I have been doing Kumon for three months now and feel very happy that I started at the age of three.


t f B! P L

My son started Kumon at the age of three and it has been three months. So far, he is progressing well without any major stress.

Apart from Baby Kumon, three years old is probably the minimum age to start Kumon in many classrooms. So this time, I would like to explain the progress and how the child is progressing in the first three months of Kumon, and provide a reference for those who are planning to start Kumon and for families who also started Kumon in early childhood.

Hopes before joining Kumon

In my family, we wanted our children to learn Kumon in three subjects: Japanese, arithmetic and English. I had high expectations that Kumon would have a great effect on learning in all subjects.

Looking back on my own experience, I also felt that there was no merit in adding more subjects in the middle of the school year. I started with Japanese and maths and then English, but I was not willing to work hard on English at primary schools level when Japanese and maths had already progressed to high school level.

Therefore, we told them from the time of the trial class that we wanted them to learn all three subjects. However, there was an unexpected limitation in starting Kumon from early childhood.

English and arithmetic could not be started from the beginning of enrolment.

In Kumon, the progression of the material is represented by letters of the alphabet. I started Kumon in grade 5, so I remember that my first Kumon materials were D materials (equivalent to grade 4).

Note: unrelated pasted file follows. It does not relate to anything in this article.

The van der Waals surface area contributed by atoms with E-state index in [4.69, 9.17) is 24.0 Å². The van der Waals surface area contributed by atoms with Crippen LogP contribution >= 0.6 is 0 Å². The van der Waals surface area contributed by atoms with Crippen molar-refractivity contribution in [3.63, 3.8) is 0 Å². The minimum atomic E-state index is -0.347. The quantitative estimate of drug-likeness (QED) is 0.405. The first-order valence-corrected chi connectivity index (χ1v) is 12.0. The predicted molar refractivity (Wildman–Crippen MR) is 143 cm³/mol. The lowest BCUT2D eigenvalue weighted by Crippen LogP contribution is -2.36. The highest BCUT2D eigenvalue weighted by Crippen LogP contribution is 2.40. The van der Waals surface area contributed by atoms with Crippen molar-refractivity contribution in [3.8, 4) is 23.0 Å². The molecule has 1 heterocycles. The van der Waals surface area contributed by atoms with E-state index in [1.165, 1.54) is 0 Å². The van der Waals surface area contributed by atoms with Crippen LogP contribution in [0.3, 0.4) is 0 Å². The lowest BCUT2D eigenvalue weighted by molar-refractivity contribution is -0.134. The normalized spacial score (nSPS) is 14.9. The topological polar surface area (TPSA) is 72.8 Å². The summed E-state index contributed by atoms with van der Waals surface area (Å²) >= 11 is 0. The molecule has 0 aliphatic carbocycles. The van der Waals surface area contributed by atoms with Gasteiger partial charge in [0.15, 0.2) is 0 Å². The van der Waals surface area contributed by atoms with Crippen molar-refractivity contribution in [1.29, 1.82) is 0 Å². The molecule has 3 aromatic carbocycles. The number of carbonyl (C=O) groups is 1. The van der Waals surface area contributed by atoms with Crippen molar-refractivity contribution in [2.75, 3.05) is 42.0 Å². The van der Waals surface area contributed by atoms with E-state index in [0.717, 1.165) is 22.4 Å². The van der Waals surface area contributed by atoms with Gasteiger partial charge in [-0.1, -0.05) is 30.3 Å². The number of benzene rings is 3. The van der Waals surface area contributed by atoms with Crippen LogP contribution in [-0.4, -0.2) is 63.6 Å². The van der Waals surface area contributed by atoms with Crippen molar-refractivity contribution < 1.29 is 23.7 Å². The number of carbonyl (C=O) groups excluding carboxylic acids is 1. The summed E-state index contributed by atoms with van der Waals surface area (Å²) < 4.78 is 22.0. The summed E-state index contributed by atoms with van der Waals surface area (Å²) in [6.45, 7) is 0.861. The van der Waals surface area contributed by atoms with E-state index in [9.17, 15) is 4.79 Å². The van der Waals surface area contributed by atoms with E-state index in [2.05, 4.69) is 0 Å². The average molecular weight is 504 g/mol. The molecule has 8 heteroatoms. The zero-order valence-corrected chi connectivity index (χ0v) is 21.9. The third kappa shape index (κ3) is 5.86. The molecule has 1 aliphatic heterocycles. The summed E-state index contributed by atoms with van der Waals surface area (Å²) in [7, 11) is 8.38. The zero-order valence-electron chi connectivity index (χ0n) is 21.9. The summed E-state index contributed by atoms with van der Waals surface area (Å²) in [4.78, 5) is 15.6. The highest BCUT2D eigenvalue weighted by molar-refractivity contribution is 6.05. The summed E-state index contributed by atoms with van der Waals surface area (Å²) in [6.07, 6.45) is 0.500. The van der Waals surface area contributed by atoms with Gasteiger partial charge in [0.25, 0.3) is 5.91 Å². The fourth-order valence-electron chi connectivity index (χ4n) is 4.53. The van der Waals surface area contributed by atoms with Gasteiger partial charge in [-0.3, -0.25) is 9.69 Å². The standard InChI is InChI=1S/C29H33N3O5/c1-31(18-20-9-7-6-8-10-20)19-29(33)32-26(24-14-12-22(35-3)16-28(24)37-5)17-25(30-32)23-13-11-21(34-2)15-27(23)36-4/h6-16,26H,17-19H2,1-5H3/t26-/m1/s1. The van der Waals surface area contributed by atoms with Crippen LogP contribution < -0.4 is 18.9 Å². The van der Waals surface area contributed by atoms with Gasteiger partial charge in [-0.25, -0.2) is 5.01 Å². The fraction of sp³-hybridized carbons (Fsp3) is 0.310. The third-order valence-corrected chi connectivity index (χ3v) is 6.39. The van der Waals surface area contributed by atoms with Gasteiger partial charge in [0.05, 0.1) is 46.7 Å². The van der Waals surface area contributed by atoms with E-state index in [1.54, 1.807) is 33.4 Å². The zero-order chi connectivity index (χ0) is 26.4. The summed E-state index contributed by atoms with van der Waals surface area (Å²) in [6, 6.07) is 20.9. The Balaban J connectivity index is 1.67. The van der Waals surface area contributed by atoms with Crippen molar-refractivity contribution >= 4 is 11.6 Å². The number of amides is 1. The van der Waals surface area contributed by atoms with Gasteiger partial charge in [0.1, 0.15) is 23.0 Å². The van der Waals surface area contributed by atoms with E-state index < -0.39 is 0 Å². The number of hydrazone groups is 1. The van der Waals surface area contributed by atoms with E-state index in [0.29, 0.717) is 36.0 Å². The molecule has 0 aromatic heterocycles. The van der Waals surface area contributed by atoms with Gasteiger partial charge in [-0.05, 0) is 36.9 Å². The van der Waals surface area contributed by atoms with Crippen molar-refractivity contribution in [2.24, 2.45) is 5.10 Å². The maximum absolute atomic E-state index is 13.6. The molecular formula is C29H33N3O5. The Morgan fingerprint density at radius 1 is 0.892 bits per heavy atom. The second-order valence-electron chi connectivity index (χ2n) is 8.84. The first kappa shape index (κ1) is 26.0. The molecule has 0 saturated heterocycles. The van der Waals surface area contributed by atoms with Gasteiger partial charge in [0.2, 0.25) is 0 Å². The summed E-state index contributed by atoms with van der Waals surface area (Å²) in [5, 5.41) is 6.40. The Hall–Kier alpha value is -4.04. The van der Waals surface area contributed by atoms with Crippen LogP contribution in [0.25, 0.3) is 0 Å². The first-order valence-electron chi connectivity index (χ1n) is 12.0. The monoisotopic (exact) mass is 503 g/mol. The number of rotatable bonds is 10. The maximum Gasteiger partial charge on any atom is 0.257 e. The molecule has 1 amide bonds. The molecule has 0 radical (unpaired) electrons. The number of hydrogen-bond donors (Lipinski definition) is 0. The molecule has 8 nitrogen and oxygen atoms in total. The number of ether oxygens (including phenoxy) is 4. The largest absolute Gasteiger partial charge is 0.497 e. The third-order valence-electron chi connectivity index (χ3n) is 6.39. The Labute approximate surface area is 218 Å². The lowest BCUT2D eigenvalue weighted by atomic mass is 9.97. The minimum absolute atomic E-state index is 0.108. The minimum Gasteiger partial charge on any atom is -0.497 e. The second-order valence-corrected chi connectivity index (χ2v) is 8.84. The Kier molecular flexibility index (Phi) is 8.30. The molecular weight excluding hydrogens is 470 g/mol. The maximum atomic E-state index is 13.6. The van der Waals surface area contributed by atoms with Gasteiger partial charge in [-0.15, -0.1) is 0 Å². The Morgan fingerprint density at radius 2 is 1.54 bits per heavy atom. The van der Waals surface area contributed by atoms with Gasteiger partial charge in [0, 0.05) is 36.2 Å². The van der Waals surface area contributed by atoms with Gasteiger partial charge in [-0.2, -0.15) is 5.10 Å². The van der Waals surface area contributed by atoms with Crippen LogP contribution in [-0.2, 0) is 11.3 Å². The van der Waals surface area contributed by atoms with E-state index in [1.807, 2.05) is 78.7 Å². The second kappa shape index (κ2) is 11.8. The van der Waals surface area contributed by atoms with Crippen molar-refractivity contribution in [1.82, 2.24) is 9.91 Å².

However, in Kumon, the alphabet of the very first material is different for each subject.

The starting point is Japanese in the foreground, while the 8A material starts with playing a song, and solving printed problems comes much later. This is why teachers may recommend that you do not start with maths or English when your child is still very young.

It is true that it can be difficult to introduce them to English and maths at a stage when they are not yet able to speak. I agreed with this explanation and decided to start learning Japanese at home.

So when do you start maths and English? There seems to be no strict decision, but we were told that we would be called upon when they had progressed to 6A in maths and 2A in Japanese in English. In my family, it was suggested that we start trial maths when the children had progressed to 6A in Japanese.

Opinions differ widely on how to think about English education, especially in the early years. However, if you start Kumon at an early age, you do not necessarily need to decide on your stance towards English education at the time of enrolment.

I found out about the existence of the ZunZun teaching materials.

Another thing I did not know before starting Kumon was the existence of Zun Zun.

Zun-Zun is a material for practising handwriting and is explained in more detail below. Before actually writing letters and numbers, the students practise drawing the lines correctly themselves.

Review of the effectiveness of Kumon Zun Zun! It does more than just improve your handwriting.

ZunZun is available from Z1 to Z3, but after about two months, the printouts are no longer available. The classroom teacher will probably give it to you as an option depending on your need. It is not often that we have the opportunity to practise handwriting skills in a formal way, but the ability to write letters quickly and accurately is a skill that is not limited to Kumon, and cannot be underestimated when taking up writing on the board at school or cram school. In fact, I was pleasantly surprised to find that I became much better at writing lines, even in a short period of time.

Progress report after having them learn Japanese and arithmetic

Up to this point, I have explained the areas that were different from what I had expected before starting Kumon. At present, he is doing Japanese and arithmetic, but there were areas where it was easy to progress smoothly and areas where it was easy to get stuck in each subject. From here, I will write about my impressions of the actual Kumon experience.

In Japanese, the three-word sentences are the most difficult part.

In Japanese, the three-word sentences were a difficult point. My child was a boy and tended to be a little slow with words, but I think he still had a lot of words by the age of three. He also learnt two-word sentences quite easily.